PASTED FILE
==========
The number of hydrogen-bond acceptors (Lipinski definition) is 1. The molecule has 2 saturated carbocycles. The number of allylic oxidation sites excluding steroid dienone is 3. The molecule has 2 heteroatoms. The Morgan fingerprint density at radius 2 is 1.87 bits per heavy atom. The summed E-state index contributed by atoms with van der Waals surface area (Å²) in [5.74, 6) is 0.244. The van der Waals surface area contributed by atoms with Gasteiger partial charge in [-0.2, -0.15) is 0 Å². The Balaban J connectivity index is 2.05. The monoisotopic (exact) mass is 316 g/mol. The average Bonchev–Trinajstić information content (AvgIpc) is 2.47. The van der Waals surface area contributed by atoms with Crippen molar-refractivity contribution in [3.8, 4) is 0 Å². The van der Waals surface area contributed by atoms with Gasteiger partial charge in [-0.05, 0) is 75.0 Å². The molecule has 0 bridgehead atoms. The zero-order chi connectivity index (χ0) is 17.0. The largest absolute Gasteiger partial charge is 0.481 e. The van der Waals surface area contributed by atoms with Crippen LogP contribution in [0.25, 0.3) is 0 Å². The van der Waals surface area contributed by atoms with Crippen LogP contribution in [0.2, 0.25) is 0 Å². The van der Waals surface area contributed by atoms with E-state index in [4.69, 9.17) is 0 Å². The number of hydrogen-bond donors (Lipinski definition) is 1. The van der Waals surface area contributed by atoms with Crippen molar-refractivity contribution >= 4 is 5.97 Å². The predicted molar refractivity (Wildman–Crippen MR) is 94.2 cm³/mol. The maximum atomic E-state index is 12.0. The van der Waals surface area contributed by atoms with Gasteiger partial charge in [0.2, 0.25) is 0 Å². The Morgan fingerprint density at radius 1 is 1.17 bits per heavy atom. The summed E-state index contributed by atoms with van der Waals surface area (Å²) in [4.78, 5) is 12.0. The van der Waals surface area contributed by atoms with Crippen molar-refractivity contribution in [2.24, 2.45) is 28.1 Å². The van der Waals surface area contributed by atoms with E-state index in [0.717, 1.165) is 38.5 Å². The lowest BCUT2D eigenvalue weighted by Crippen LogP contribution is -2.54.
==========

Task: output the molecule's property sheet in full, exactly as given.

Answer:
The number of hydrogen-bond acceptors (Lipinski definition) is 1. The molecule has 2 saturated carbocycles. The number of allylic oxidation sites excluding steroid dienone is 3. The molecule has 2 heteroatoms. The Morgan fingerprint density at radius 2 is 1.87 bits per heavy atom. The summed E-state index contributed by atoms with van der Waals surface area (Å²) in [5.74, 6) is 0.244. The van der Waals surface area contributed by atoms with Gasteiger partial charge in [-0.2, -0.15) is 0 Å². The Balaban J connectivity index is 2.05. The monoisotopic (exact) mass is 316 g/mol. The average Bonchev–Trinajstić information content (AvgIpc) is 2.47. The van der Waals surface area contributed by atoms with Crippen molar-refractivity contribution in [3.8, 4) is 0 Å². The van der Waals surface area contributed by atoms with Gasteiger partial charge in [-0.05, 0) is 75.0 Å². The molecule has 0 bridgehead atoms. The zero-order chi connectivity index (χ0) is 17.0. The largest absolute Gasteiger partial charge is 0.481 e. The van der Waals surface area contributed by atoms with Crippen LogP contribution in [0.25, 0.3) is 0 Å². The van der Waals surface area contributed by atoms with Crippen LogP contribution in [0.2, 0.25) is 0 Å². The van der Waals surface area contributed by atoms with E-state index in [4.69, 9.17) is 0 Å². The number of hydrogen-bond donors (Lipinski definition) is 1. The van der Waals surface area contributed by atoms with Crippen molar-refractivity contribution >= 4 is 5.97 Å². The predicted molar refractivity (Wildman–Crippen MR) is 94.2 cm³/mol. The maximum atomic E-state index is 12.0. The van der Waals surface area contributed by atoms with Gasteiger partial charge in [0.2, 0.25) is 0 Å². The Morgan fingerprint density at radius 1 is 1.17 bits per heavy atom. The summed E-state index contributed by atoms with van der Waals surface area (Å²) in [4.78, 5) is 12.0. The van der Waals surface area contributed by atoms with Crippen molar-refractivity contribution in [2.24, 2.45) is 28.1 Å². The van der Waals surface area contributed by atoms with E-state index in [0.717, 1.165) is 38.5 Å². The lowest BCUT2D eigenvalue weighted by Crippen LogP contribution is -2.54.